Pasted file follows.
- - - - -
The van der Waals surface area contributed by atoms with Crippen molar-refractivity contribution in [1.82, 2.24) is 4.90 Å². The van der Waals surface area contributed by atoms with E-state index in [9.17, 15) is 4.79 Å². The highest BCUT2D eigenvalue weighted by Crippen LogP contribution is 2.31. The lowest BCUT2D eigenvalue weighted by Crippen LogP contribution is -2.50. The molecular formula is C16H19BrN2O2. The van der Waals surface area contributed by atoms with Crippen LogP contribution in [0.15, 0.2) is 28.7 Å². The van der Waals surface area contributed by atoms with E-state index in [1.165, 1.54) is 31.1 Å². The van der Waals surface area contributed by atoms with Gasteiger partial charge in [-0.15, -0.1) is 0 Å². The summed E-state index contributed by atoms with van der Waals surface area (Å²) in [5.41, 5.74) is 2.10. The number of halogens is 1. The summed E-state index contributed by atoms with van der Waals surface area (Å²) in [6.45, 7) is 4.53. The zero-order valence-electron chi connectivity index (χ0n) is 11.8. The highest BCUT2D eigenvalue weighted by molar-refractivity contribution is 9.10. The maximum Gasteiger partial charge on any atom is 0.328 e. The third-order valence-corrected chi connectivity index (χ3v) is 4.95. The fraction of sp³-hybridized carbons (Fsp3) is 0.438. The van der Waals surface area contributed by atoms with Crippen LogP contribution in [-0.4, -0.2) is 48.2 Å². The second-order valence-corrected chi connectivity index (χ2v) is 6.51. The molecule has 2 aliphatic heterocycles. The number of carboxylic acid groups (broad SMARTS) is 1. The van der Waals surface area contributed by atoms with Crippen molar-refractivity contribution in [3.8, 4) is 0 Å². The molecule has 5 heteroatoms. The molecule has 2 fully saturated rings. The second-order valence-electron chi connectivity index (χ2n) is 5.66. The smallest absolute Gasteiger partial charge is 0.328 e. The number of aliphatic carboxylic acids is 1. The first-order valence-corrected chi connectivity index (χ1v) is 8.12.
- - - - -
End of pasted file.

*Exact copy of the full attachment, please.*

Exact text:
The van der Waals surface area contributed by atoms with Crippen molar-refractivity contribution in [1.82, 2.24) is 4.90 Å². The van der Waals surface area contributed by atoms with E-state index in [9.17, 15) is 4.79 Å². The highest BCUT2D eigenvalue weighted by Crippen LogP contribution is 2.31. The lowest BCUT2D eigenvalue weighted by Crippen LogP contribution is -2.50. The molecular formula is C16H19BrN2O2. The van der Waals surface area contributed by atoms with Crippen LogP contribution in [0.15, 0.2) is 28.7 Å². The van der Waals surface area contributed by atoms with E-state index in [1.165, 1.54) is 31.1 Å². The van der Waals surface area contributed by atoms with Gasteiger partial charge in [-0.15, -0.1) is 0 Å². The summed E-state index contributed by atoms with van der Waals surface area (Å²) in [5.41, 5.74) is 2.10. The number of halogens is 1. The summed E-state index contributed by atoms with van der Waals surface area (Å²) in [6.45, 7) is 4.53. The zero-order valence-electron chi connectivity index (χ0n) is 11.8. The highest BCUT2D eigenvalue weighted by molar-refractivity contribution is 9.10. The maximum Gasteiger partial charge on any atom is 0.328 e. The third-order valence-corrected chi connectivity index (χ3v) is 4.95. The fraction of sp³-hybridized carbons (Fsp3) is 0.438. The van der Waals surface area contributed by atoms with Crippen LogP contribution in [-0.4, -0.2) is 48.2 Å². The second-order valence-corrected chi connectivity index (χ2v) is 6.51. The molecule has 2 aliphatic heterocycles. The number of carboxylic acid groups (broad SMARTS) is 1. The van der Waals surface area contributed by atoms with Crippen molar-refractivity contribution in [3.8, 4) is 0 Å². The molecule has 5 heteroatoms. The molecule has 2 fully saturated rings. The second-order valence-electron chi connectivity index (χ2n) is 5.66. The smallest absolute Gasteiger partial charge is 0.328 e. The number of aliphatic carboxylic acids is 1. The first-order valence-corrected chi connectivity index (χ1v) is 8.12.